- The National Popular Vote (NPV) initiative. This interstate compact would allow the Electoral College to be effectively bypassed, require no congressional or presidential approval, and be perfectly constitutional. And –
- Whether the undemocratic features of our entire political system (not just Constitution) have grown to favor a specific type of minority rule: That of a particular political party, the Republican Party.
For the EC/NPV discussion, we can go over the origins and purposes of the Electoral College, the pros and cons of keeping it, and the NPV and other solutions that would modify the Electoral College rather than abolish it altogether. I think progressives sometimes overstate the extent to which our political system puts its thumb on the scale for the GOP. Yet, there are reasons to be concerned, especially if the current Republican leadership can pull off a few more tricks, like further weakening voting rights and eliminating the last vestiges of campaign financing limits. YMMV.
I will start our meeting by explaining the basic pros and cons of the Electoral College and the NPV initiative.
SUGGESTED BACKGROUND READING –
- The case against the Electoral College. Recommended, or see here for more.
- Why we even have it by a historian of the Constitution. Recommended.
- A conservative says abolish it.
- In defense of the Electoral College:
- National Popular Vote initiative:
- The Republicans’ current structural advantage in American politics. Recommended.
NEXT WEEK: Should children be raised with gender-neutral expectations?
If you can remember the decade you weren’t there. Wait, that’s the 1960s. Anyway, we did a meeting on the 1960s (pre-blog) and on the 1970s, too. They were pretty good ones, I thought, even though admittedly it is a little arbitrary to consider ten year periods as distinct epochs, especially ones with first and last years ending with zeros.
Still, most CivCon members were alive in the 1980s. Where were you? What do you recall as significant about the 80s? Did the events and trends you thought were important then still seem that way now? If you were not an adult in the 1980s, what did you learn about it and how? What’s the consensus on what came out of that decade?
Below are the usual ABC-level discussion questions, and links to timelines of events to refresh your memories and to some commentary on a few of the big things that happened or trended in the 80s. I will start Monday’s mtg with a “Where were you” question for the group and we can go from there.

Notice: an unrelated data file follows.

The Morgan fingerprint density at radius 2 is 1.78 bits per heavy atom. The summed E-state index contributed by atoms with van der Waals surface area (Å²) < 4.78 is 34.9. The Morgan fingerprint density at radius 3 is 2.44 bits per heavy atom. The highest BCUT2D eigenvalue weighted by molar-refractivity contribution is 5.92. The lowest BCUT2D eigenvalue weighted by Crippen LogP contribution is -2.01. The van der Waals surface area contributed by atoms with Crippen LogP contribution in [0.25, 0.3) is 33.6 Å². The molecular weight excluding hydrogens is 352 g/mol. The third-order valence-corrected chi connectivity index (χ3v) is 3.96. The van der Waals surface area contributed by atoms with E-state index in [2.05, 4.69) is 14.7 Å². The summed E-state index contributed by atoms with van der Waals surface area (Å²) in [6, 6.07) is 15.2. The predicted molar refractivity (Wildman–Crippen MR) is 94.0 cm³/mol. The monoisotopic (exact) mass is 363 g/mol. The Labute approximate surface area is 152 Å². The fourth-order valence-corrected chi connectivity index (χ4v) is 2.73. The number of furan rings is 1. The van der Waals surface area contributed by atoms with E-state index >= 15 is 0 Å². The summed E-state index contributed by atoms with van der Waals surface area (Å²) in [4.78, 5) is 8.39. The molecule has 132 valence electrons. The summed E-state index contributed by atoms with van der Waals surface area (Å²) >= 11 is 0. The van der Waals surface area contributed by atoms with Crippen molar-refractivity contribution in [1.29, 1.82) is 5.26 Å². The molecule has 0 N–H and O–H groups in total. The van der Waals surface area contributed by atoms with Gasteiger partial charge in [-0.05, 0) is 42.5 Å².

DISCUSSION QUESTIONS –
- Where were you? How did you experience the 1980s? How did the perch you viewed it from affect your perspective?
- Major events of the 1980s: USA + abroad? Which ones were foundational from today’s perspective and which were ephemeral?
- Major changes in U.S. culture and people’s lives, same questions?
- Looking backwards: How inevitable was what happened? What about the 1980s could (should?) have gone differently?
- 30 years from now? What might we infer from our 1980s vs. now assessment about how history develops and how well we can predict what things today will have lasting significance?
SUGGESTED BACKGROUND READING –
- CivCon mtgs: The 1970s. The Reagan Presidency.
- Timelines of the 1980s:
- Overall assessments of the 1980s:
- Special topics of importance:
- Reagan’s presidency:
NEXT WEEK: Is it hard to be a man these days?
How can we possibly predict what kind of president Donald Trump will be? He may not know. His inaugural address did prove one thing that no one should still have been doubting: Trump meant everything he said on the campaign trail. He wants to be a transformative president or at least to be seen as one. It was not performance art or reality TV. It was him all along.
Beyond that, though, divining his main priorities is tricky. Supposedly, VP Pence and others have a large list of specific to-dos for the President to accomplish on Day 1, by Day 100, and beyond. But, they are being very secretive about the details. Partly that’s to build the suspense and drama. But I think it’s mainly by design. In the next month expect to see a blitzkrieg of executive orders and legislation. The showy, popular ones will suck up all of the media attention and shield the many highly unpopular decisions from public scrutiny. (But not from Civilized Conversation’s scrutiny.)
Other factors conspire to make it even harder to guess what Trump really wants. He is such a bizarre character: Mercurial, narcissistic, quick to lie. He has no idea what government does or how it’s organized or functions. His Administration barely exists yet and the few appointments he has made add up to no coherent governing strategy. It’s tempting to look at how Trump will govern as an exercise in abnormal psychology.
But, that would be a big mistake, IMO. He’s the president now. He has (or will have) an entire Administration and a GOP Congress. I think if we look at the many available clues, we can get a pretty good idea of what the new president’s main policy priorities will be and what his governing style will look like. Possibilities include:
- Chaos: Trump keeps acting like he’s been acting and we have no president for all practical purposes. The congressional GOP runs the government.